Fairfax County Public Schools and school facilities will open two hours late tomorrow (Thursday). Central offices will open by 10 a.m. A winter weather advisory has been put into effect for Fairfax County.
From 4 a.m. to 1 p.m. today (Thursday), the National Weather Service is warning residents throughout the Washington, D.C. area to expect up to one inch of sleet and snow, with ice accumulations of up to a tenth of an inch.
NWS says the icy conditions could mean slippery roads and sidewalk conditions in some areas. Here’s more from the NWS alert:
Be very careful if you venture outside tomorrow. Watch your first
few steps in particular as your step or path may be coated with
A Winter Weather Advisory means that periods of snow, sleet or
freezing rain will cause travel difficulties. Expect slippery
roads and limited visibilities, and use caution while driving.
Here’s more from the school system’s release:
• Morning preschool (special education) classes are canceled.
• Afternoon preschool classes start on their regular schedule.
• Full-day preschool (special education) and Family and Early Childhood Education Program-Head Start classes start two hours later than the regular schedule.
• Morning field trips are canceled.
• SACC centers will open at 7 a.m.
• Morning transportation for high school academy classes is canceled. Transportation for afternoon academy classes will be provided.
• Adult and community education classes will start on time.
Conditions will be re-evaluated Thursday morning and, if closure is needed for safety, it will be announced by 6:00 a.m.
Photo via National Weather Service
Plans to restore roughly 800 linear feet of Lake Audubon’s streams were approved by Reston Association’s Design Review Board Tuesday night. The project, called Snakeden, would involve tree removal, stream construction and revegetation along RA’s parcels between Cedar Cove Cluster and Wakerobin Lane.
Meghan Fellows, the county’s manager of watershed projects, said a design team has been working on the project, with the input of RA, property owners and residents, for nearly three years.
“The stream is desperately in need of some assistance,” Fellows said at the DRB meeting, noting that portions of the area are degrading significantly.
Richard Newlon, the board’s chairman, said he hopes the project team will minimize the loss of trees by tweaking designs and implementation to conserve trees — even if it meant a minor tweak to save just one tree.
The project was challenged by the need to secure easements across private property and Reston Association property to construct the stream. Land rights for the project were obtained in June following a more than a year-long period of tree and stream surveys and conceptual planning.
After a cycle of revisions, permits were granted in October. After receiving final approval for designs, drawings and permits in the spring of next year, construction is likely to begin in the summer, Fellows said.
Overall, several sanitary crossings in the area are exposed and RA found that 40 trees are likely to fall down if no action is taken. Trees will be replanted during later phases of the project.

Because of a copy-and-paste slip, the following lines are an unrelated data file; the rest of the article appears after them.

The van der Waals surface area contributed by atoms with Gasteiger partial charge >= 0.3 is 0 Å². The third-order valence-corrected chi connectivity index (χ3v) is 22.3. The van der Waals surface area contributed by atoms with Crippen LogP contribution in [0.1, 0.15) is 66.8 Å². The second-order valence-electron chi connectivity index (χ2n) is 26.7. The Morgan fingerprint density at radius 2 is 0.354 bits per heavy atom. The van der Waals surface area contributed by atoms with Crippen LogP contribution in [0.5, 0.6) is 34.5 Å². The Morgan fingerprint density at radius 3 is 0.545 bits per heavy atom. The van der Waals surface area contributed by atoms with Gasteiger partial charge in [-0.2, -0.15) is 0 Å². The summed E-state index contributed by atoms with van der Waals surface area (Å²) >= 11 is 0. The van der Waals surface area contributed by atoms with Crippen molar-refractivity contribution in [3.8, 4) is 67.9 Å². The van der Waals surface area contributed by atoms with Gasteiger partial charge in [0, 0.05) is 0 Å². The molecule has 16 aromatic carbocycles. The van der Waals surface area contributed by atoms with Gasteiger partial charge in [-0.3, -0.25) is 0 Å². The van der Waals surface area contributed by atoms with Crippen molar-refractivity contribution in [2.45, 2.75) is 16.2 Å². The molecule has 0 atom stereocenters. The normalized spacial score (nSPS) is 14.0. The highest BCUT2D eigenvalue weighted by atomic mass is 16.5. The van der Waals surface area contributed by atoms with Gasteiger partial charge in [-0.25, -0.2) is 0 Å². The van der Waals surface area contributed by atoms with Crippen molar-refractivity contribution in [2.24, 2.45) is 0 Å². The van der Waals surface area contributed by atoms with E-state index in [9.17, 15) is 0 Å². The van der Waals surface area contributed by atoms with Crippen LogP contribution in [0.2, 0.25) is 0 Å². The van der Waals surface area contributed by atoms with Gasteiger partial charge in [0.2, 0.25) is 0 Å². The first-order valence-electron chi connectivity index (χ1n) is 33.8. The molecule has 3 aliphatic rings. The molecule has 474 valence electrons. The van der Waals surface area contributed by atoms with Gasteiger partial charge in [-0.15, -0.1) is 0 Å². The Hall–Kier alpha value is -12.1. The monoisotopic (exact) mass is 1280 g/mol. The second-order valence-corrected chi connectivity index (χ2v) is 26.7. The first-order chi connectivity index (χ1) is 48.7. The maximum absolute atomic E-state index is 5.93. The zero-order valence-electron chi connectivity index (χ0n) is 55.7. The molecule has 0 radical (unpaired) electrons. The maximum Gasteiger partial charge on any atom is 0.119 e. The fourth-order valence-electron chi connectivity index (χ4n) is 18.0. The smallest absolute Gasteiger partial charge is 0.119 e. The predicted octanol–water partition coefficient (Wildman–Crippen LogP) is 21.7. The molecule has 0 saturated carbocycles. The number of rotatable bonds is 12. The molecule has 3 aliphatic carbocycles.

County staff estimates the project will cost under $1 million.
Photos via handout/Reston Association
Deep dive into Reston sports — Bill Bouie gave a presentation on the history of sports, pioneers, players and playing fields in Reston’s sports. A complete recording of the event, which was organized by the Reston Historic Trust & Museum on Nov. 8, is available online. [YouTube/Reston Historic Trust & Museum]
The Lake House open house today — Reston Association continues its marathon of open houses today from 10 a.m. to 2 p.m. Residents can enjoy light refreshments and chat with staff to learn more about multipurpose uses of the space. [Reston Association]
From Hunter Mill District Supervisor Cathy Hudgins — In a note to Reston Now, Hudgins offered a few words about the coming of Amazon’s HQ2 to Crystal City: “As often partners in many regional endeavors, I am glad to acknowledge Arlington’s success and note that the entire Commonwealth is advantaged by the HQ2 announcement. Look forward to Fairfax County continuing to work together for the betterment of the region and the Commonwealth.”
Photo by Twitter user @MrErrett
Funding will help the organization boost its Emerging Visions program, which provides opportunities for K-12 students to directly engage with contemporary art in their classroom.
ARTSFAIRFAX, legally known as the Arts Council of Fairfax County, is a nonprofit organization that is funded by the county, corporations, foundations, individuals, the Virginia Commission for the Arts and the National Endowment for the Arts. It seeks to foster a dynamic and diverse local arts community.
“Over the years GRACE has become known and loved for its GRACE Art and Emerging Visions art enrichment programs,” said GRACE Executive Director and Curator Lily Siegel. “With the generous support of ARTSFAIRFAX we are now able to take the best parts of our existing programs, expand those in close conversation with FCPS, and make a greater impact on more young artists.”
GRACE offered the following information about Emerging Visions:
Emerging Visions provides art enrichment content to educators based on a GRACE exhibition. Focusing on one exhibition a year, GRACE–working directly with Fairfax County Public School (FCPS) art educators–will develop content and supporting concepts to integrate into classroom curriculum for each stage of schooling, K-12. Previously, the program was only available at the high school level and GRACE-produced content was more limited. The selected exhibition for 2018-19 is Green Is the Secret Color To Make Gold, featuring new work by Caitlin Teal Price, currently on view.